Kamayani Sharma on “Catching Fish”: I wrote the first draft of the poem on 14 April 2012. I remember the exact date because I emailed the poem to a friend as soon as I finished it. In those days, having just graduated from university and moved to Bombay for my first job, I treated verse as a form of chronicle and correspondence. In a city of migrants and hustlers, I too was trying to find my own footing—on pavements trimming chowpattys* and on footboards of local trains.
As much as I enjoyed the unique flavours offered by Bombay’s infectious mix of languages, I missed the more chaste registers and colloquial delights of natively spoken Hindustani, my first language. I often found myself being drawn into conversation with other Hindustani-speakers, many of whom were working-class northern Indians who had upped sticks and moved to Bambai for a better life. During one such impromptu chat with a young auto rickshaw driver about the same age as myself, we got to discuss when we’d go home to meet our families.
He was planning to leave for his hometown of Varanasi the following day. As the rickshaw’s engine crackled during our ride, he became increasingly animated, describing to me how his clan would drain the pond at night to catch fish for a homecoming feast. His enthusiasm, embodied in his vivid, descriptive diction, stayed with me, lonely as I was in this big, busy metropolis. This was the starting point for this poem, the intimacy that shared language can create between strangers.
In a later draft, I worked on the contrasts that run through the poem: between the river Ganga** keeping time along the ancient city of Varanasi and the coastal modernity of Mumbai. There emerged organically the central theme: nostalgia for the beloved land left behind, foiled by the necessity of this alien place which provides for those away.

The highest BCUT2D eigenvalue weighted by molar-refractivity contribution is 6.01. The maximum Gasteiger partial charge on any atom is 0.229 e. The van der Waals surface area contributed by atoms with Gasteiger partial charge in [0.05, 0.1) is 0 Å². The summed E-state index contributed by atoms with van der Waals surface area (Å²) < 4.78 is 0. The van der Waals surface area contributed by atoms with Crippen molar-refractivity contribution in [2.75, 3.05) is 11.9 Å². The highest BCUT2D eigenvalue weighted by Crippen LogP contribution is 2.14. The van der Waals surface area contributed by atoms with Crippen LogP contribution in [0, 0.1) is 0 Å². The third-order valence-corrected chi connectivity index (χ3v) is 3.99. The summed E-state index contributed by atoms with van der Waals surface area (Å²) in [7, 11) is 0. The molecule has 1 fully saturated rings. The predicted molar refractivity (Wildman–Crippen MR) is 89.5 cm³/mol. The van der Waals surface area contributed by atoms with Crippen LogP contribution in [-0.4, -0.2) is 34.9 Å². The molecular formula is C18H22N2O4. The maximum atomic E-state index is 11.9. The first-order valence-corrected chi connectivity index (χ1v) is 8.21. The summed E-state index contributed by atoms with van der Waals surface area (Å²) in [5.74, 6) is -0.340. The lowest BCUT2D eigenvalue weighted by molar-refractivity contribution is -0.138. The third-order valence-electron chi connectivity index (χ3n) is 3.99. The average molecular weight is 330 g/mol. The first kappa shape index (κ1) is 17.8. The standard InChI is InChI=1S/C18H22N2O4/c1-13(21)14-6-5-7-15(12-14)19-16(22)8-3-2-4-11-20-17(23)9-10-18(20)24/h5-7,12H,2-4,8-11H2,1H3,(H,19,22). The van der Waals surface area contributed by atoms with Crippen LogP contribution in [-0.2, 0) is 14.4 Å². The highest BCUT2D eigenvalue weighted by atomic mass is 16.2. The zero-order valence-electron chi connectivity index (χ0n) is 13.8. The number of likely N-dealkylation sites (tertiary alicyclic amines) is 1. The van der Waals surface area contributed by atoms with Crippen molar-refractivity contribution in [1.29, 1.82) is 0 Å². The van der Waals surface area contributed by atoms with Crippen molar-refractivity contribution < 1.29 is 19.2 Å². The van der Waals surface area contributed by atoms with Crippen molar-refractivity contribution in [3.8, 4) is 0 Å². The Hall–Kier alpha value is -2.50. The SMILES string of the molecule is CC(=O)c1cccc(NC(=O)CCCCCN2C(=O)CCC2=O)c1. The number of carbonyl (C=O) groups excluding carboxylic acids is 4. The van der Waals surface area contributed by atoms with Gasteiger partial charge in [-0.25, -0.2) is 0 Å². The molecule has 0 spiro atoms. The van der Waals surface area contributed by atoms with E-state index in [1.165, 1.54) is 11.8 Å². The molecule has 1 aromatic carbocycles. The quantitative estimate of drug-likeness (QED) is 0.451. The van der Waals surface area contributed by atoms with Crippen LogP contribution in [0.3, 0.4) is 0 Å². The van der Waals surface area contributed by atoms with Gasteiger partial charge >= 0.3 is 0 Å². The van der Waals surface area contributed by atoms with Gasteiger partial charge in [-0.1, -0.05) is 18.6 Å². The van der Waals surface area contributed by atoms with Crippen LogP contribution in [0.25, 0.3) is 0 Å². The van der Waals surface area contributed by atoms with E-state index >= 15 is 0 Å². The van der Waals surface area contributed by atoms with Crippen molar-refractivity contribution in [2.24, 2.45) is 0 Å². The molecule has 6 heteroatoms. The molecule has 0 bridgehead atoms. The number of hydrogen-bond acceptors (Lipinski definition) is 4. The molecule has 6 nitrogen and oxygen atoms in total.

There is also the aspect of the ride itself—parallel tracks of two people involved in the poem’s scenario: the speaker and the listener. This is where the diaristic desire, to insert myself as witness to the conspirator protagonist’s outpourings, rears itself. The references to the superficially transactional nature of this interaction I am recording are a way to distance myself from what is really his story. I don’t want to admit how invested I am in this fantasy. I’d rather just be a passenger, a confidante, than be afflicted by homesickness myself.
* Also known as chapattis
** Better known outside India as the Ganges
C A T C H I N G … F I S H
by Kamayani Sharma
“In our Benaras, catching fish is a crime.”
fish squire monk and metre
around ghats, shadowy as slokas.
The river sinewy with history, “not like here.”
Beside, the sea is slack, the night neon.
“Do you have change for a 100?”
In Bombay, is afoot
a conspiracy to ensnare Benarasi fish
“as soon as I can take a holiday.”
The crime, like a dream, is committed at night.
Ponds parched at dusk,
fish gathered at dawn.
I fumble in my purse for small bills.
Kamayani Sharma is a Delhi-based writer, researcher and podcaster. Her poetry has been published in Fulcrum, Kartika Review, Pratilipi, Rue Scribe and 14 International Younger Poets (Arts & Letters, 2021), and longlisted for the Toto Funds the Arts Awards. Her critical writing has appeared in Artforum, Momus, Aperture, Frieze, The White Review, Art Monthly UK and ART India. A Kalpalata Fellow 2022 in Visual Culture Writing, she was a finalist at the International Awards for Art Criticism 2020. Sharma runs ARTalaap, South Asia’s first independent visual culture podcast. Find out more here.